The Edition
facebook icon twitter icon instagram icon linkedin icon


OpEd: Australia and Maldives: Indian Ocean Partners

Opinion Editorial by David Jessup, Australia’s First Resident High Commissioner to Maldives

22 May 2024, MVT 11:57
50th Anniversary Reception.-- Photo: Australian High Commission in Maldives
22 May 2024, MVT 11:57

Today marks the first anniversary of the opening of Australia’s High Commission in the Republic of Maldives. As Australia’s first resident High Commissioner based in Malé, I have been overwhelmed by the warmth of the welcome extended to me and the High Commission staff.

With Australia now having a permanent presence in Maldives, I am committed to further strengthening the bonds between our peoples and to broadening the scope of cooperation between our governments.

This year we mark fifty years of diplomatic relations, but our history goes back much further. It is no great surprise that some of the earliest contact between Australia and Maldives arose from us being neighbours across the Indian Ocean. There are stories of lost Maldivian seafarers being rescued and taken on an adventure to Australia before being repatriated, and Australian seafarers getting marooned on Maldivian reefs and staying for the surf. Our Indian Ocean links remain strong and important to this day.

The strength of our people-to-people links provides the foundation of our relationship. The friendship between Maldives and Australia is built, in part, on our common belief in the power of education. For more than 60 years, Maldivians have travelled to Australia to study and gain valuable skills, before returning home and applying those skills and experience to develop the nation.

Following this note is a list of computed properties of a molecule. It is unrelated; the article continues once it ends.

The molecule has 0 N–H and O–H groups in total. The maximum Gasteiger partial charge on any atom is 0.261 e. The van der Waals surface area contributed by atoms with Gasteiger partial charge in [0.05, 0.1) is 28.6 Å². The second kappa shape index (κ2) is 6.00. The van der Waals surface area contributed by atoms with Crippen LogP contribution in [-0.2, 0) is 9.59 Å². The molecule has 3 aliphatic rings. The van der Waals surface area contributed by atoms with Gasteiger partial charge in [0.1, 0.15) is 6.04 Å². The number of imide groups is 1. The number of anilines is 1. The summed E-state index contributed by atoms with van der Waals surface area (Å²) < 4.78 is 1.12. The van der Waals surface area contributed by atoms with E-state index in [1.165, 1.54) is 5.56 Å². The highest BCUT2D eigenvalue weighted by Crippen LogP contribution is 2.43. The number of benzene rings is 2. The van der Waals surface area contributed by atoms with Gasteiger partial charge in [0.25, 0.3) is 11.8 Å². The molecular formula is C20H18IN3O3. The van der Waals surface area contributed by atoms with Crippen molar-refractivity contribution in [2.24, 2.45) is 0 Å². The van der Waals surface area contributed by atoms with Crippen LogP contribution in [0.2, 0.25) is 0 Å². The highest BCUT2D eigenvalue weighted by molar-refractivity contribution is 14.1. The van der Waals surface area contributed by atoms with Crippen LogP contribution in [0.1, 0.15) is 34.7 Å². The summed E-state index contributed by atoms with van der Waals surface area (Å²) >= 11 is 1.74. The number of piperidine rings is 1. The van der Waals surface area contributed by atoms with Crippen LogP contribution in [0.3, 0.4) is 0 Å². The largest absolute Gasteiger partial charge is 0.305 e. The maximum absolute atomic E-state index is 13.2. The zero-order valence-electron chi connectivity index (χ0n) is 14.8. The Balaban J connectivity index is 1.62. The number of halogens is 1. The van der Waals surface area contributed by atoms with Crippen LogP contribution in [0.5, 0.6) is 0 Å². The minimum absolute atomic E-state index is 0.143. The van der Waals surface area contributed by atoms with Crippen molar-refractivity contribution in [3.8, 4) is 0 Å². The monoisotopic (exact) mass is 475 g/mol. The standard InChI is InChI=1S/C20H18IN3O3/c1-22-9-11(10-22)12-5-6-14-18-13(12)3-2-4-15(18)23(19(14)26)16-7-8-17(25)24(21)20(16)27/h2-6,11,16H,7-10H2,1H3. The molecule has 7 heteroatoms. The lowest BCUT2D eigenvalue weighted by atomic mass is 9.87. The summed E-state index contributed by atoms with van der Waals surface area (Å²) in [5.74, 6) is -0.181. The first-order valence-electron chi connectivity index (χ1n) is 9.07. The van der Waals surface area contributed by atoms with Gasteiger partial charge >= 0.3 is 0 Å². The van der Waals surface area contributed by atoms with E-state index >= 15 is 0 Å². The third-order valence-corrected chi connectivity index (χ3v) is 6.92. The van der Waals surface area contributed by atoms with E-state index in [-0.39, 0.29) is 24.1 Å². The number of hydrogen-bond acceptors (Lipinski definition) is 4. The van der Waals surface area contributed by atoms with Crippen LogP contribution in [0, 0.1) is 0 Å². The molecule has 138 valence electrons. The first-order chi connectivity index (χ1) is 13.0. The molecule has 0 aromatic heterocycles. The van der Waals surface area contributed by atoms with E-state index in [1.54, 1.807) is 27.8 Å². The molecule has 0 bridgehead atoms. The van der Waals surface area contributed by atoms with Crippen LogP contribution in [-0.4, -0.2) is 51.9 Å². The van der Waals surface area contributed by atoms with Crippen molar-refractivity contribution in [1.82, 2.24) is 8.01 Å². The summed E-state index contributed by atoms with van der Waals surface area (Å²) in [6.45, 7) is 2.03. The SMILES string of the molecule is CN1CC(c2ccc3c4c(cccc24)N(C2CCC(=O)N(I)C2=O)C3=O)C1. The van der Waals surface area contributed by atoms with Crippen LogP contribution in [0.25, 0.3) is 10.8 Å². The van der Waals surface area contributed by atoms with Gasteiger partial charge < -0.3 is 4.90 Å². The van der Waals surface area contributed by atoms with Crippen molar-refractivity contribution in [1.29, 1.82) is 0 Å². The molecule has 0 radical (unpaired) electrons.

More than 700 Maldivians have completed their studies in Australia through programs like the Australia Awards. Many more Maldivians have chosen to study in Australia under a Government of Maldives scholarship or have self-funded their study in Australia.

I am full of admiration for those Maldivians who chose to leave family and friends behind to study in Australia. I meet Australian alumni wherever I go, and I am reminded daily how valuable those sacrifices and investments are. You are the bedrock of the strong people-to- people links between Maldives and Australia.

Drawing on the strength of those linkages we can continue to build our relationship and ensure it is underpinned by shared democratic values, mutual respect and trust.

Maldives and Australia can work together to address emerging global and regional issues. Climate change is a significant global challenge, and Maldives is one of the countries most vulnerable to rising sea levels and coastal erosion. Like Maldives, Australia also faces threats from coastal erosion and ocean warming, including coral reef bleaching which risks harming our unique marine fauna and flora. Australia’s Climate Change Ambassador recently visited Malé to learn more about the challenges and how Maldives is responding, and explore opportunities to work together on solutions, including in international forums.

In addition, major economic and strategic trends are shaping the region. Great power competition is rapidly altering the dynamics of the Indian Ocean. There has never been a more important time for Australia to work closely with our neighbours in the Indian Ocean to address these challenges. After all, it is our region, and we can determine its character, together.

Australia’s approach is to be an engaged and reliable partner in an open, stable and prosperous region where sovereignty is respected. A region that operates by agreed rules, standards and international law. Earlier this year, Australia hosted the Indian Ocean Conference in Perth – Australia’s gateway to the Indian Ocean – to discuss the kind of region we want to live in.

I look forward to strengthening Australia’s relationship with Maldives to progress our mutual interests, and deepening the bonds of friendship between our countries.

Share this story